Every year I undertake a convoluted process to ensure I can cast an absentee ballot. Over the last 16 years, I’ve voted by mail 16 times.
During the last presidential election, the average in-person voter spent 19 minutes waiting in line and at the polls. For the almost 1 million military service members and dependents who vote by mail, the process is longer—and much more complicated.
I haven’t lived in Virginia for 15 years, but every year I have to verify I’m still registered to vote there. Sometimes this means making phone calls and updating mailing addresses. Last year I had to call to make sure I was registered in the right county, which was a hassle to prove since my driver’s license is from another state.
At the time, my sister asked me why I didn’t just vote where I currently live. I could change my voter registration to Georgia—or any other state I’ve lived in—but I don’t have to. As a military spouse I can keep my residency in Virginia due to the Military Spouse Residency and Relief Act. Most of us don’t change our state of residency each time we move because it’s a whole drawn-out process. Changing our residency means getting a new license, filing state taxes in more than one state; it can also mean we don’t qualify for exemptions for vehicle registrations or other fees when we move. It’s simply easier to keep the same state of residency as my spouse.
After ensuring I’m still registered, my next step is to request an absentee ballot. This involves making sure I have both printer paper and ink, folding the paper just so, and mailing the application off before the deadline. I have to do this every year. When my ballot arrives, I fill it out, sign it, and make sure I return it on time.
Beyond the logistics of requesting and filling out my absentee ballot, I also have to be up to date on local and state issues in a place I don’t live—which means more time spent researching candidates.
But every year I undertake this process because voting is my right and responsibility. Over the last 16 years, I’ve voted by mail 16 times.
In my first presidential election back in 2004, I voted by mail because I was in college. All my friends and I mailed in our ballots, and weeks later, stayed up too late watching the returns on television.
Four years later, my life was drastically different. I was a new mother, my husband was deployed to Afghanistan, and we were stationed in Germany. Again, my friends and I all voted by mail.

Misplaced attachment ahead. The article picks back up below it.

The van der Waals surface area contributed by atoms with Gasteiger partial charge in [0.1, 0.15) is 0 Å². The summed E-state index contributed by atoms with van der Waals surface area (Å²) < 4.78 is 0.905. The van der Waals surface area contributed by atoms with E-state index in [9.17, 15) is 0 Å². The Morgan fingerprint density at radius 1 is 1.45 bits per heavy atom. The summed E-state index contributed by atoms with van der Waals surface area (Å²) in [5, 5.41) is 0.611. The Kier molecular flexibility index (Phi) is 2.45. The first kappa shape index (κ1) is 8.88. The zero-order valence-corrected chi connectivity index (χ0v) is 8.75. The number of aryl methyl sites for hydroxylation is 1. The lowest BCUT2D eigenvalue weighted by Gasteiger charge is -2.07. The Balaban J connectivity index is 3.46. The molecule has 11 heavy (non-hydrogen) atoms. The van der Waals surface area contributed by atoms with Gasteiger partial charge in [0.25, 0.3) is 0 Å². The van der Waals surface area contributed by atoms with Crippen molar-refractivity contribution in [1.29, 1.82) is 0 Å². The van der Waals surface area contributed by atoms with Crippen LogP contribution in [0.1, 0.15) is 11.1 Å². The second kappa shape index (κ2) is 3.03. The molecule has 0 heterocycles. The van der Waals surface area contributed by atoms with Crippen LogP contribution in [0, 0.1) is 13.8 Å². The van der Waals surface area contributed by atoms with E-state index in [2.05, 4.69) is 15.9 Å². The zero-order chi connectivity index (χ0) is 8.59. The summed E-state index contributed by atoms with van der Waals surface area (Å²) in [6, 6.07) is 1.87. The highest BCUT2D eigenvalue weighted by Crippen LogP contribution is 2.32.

The military community doesn’t vote as one block. We are not all conservatives, we are not all Christians, and we do not all agree on the decisions our current leaders make regarding the US military. But we are (mostly) in agreement that our children need quality education, our families need safe houses to live in, and our service members need support.
We did the same thing in 2012 and 2016—this time with the “supervision” of our children who were just starting to understand what voting meant. By the time I was their age, I had accompanied my dad to the voting booth several times. In those days, you pushed a button or a lever. Later, I watched him fill out a bubble answer sheet like the ones we used on standardized tests in school.
But now, I have no idea what the experience of going to a polling place looks like. As a white woman, I’ve never been questioned about my right to vote or my identity. I’ve never volunteered at the polls because, as a military spouse, I live in a state where I’m not registered to vote. I’ve never waited in line to vote, or missed work or school to do it. And, I’ve never gotten an “I voted” sticker.
I don’t just vote in presidential elections either—I vote in all of them. During my first few years as a military spouse, I struggled with weighing in on local issues, such as county law changes or fire department budgets. Though I’d lived in Virginia for years, the county I was registered to vote in was my husband’s hometown—I’ve never lived there, so why would I vote on those hyperlocal topics?
But then I realized that by not voting in Virginia’s local elections, I had even less of a voice than I thought. Northern Virginia, and the area where I am registered to vote, has a high military population, and many of them can’t cast ballots in their counties because they’re not registered. So my vote is for military families—the ones who have to live with local government decisions they don’t have a say in.
Just as I am voting for things happening in Virginia, there are people voting by mail who are registered where I live now. And, hopefully, there’s a military spouse voting for the issues I can’t weigh in on but still affect my military family. Whether we agree on the decisions or not, they are making their voice heard.
The military community doesn’t vote as one block. We are not all conservatives, we are not all Christians, and we do not all agree on the decisions our current leaders make regarding the US military. But we are (mostly) in agreement that our children need quality education, our families need safe houses to live in, and our service members need support. So while I may vote one way and someone else another way, we often have each other’s best interests at heart.
Voting by mail is not easy. It is not something that can be easily manipulated or duplicated. There are hoops to jump through, deadlines to adhere to, and no wiggle room. If you miss the date to request your ballot, you don’t get to vote. You have to apply for a ballot every year. It takes time, effort, and dedication to vote by mail.
I’ve voted by mail since that first presidential election I was eligible for in 2004. I’ve voted every year since—that’s 16 years of voting by mail. It’s something I’ve been committed to longer than my marriage, my children, my career. And if I have to vote by mail for every election to come, I will.